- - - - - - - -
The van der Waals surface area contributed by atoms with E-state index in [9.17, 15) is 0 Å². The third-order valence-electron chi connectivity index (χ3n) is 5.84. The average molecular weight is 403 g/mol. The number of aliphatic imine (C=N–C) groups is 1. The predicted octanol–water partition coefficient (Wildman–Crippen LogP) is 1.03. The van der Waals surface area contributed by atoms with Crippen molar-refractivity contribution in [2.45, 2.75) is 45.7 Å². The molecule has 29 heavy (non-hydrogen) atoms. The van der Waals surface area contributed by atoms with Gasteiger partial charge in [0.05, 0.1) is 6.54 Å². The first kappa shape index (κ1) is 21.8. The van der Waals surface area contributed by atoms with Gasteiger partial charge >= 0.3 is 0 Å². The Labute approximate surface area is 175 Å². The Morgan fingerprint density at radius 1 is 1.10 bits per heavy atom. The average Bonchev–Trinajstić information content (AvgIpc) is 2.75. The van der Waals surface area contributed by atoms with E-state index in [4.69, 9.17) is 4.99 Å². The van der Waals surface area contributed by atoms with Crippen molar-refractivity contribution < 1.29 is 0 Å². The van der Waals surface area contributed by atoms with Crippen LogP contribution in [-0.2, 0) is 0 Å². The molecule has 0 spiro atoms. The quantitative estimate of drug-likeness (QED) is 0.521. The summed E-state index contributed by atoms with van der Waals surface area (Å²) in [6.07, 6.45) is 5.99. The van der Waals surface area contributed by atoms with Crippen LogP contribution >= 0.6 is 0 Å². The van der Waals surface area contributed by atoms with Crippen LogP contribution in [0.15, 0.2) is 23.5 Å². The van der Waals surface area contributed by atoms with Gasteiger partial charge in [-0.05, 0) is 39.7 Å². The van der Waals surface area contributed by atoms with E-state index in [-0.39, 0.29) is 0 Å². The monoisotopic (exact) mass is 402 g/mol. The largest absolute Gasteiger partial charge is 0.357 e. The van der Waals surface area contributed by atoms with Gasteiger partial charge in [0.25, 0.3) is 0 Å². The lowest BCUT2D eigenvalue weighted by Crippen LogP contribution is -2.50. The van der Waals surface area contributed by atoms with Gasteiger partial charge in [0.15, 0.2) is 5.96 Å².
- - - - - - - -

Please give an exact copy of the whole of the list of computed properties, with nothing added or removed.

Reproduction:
The van der Waals surface area contributed by atoms with E-state index in [9.17, 15) is 0 Å². The third-order valence-electron chi connectivity index (χ3n) is 5.84. The average molecular weight is 403 g/mol. The number of aliphatic imine (C=N–C) groups is 1. The predicted octanol–water partition coefficient (Wildman–Crippen LogP) is 1.03. The van der Waals surface area contributed by atoms with Crippen molar-refractivity contribution in [2.45, 2.75) is 45.7 Å². The molecule has 29 heavy (non-hydrogen) atoms. The van der Waals surface area contributed by atoms with Gasteiger partial charge in [0.05, 0.1) is 6.54 Å². The first kappa shape index (κ1) is 21.8. The van der Waals surface area contributed by atoms with Gasteiger partial charge >= 0.3 is 0 Å². The Labute approximate surface area is 175 Å². The Morgan fingerprint density at radius 1 is 1.10 bits per heavy atom. The average Bonchev–Trinajstić information content (AvgIpc) is 2.75. The van der Waals surface area contributed by atoms with E-state index in [4.69, 9.17) is 4.99 Å². The van der Waals surface area contributed by atoms with Crippen molar-refractivity contribution < 1.29 is 0 Å². The van der Waals surface area contributed by atoms with Crippen LogP contribution in [-0.2, 0) is 0 Å². The molecule has 0 spiro atoms. The quantitative estimate of drug-likeness (QED) is 0.521. The summed E-state index contributed by atoms with van der Waals surface area (Å²) in [6.07, 6.45) is 5.99. The van der Waals surface area contributed by atoms with Crippen LogP contribution >= 0.6 is 0 Å². The van der Waals surface area contributed by atoms with Crippen LogP contribution in [0.15, 0.2) is 23.5 Å². The van der Waals surface area contributed by atoms with Gasteiger partial charge in [-0.05, 0) is 39.7 Å². The van der Waals surface area contributed by atoms with E-state index in [-0.39, 0.29) is 0 Å². The monoisotopic (exact) mass is 402 g/mol. The largest absolute Gasteiger partial charge is 0.357 e. The van der Waals surface area contributed by atoms with Gasteiger partial charge in [0.25, 0.3) is 0 Å². The lowest BCUT2D eigenvalue weighted by Crippen LogP contribution is -2.50. The van der Waals surface area contributed by atoms with Gasteiger partial charge in [0.15, 0.2) is 5.96 Å².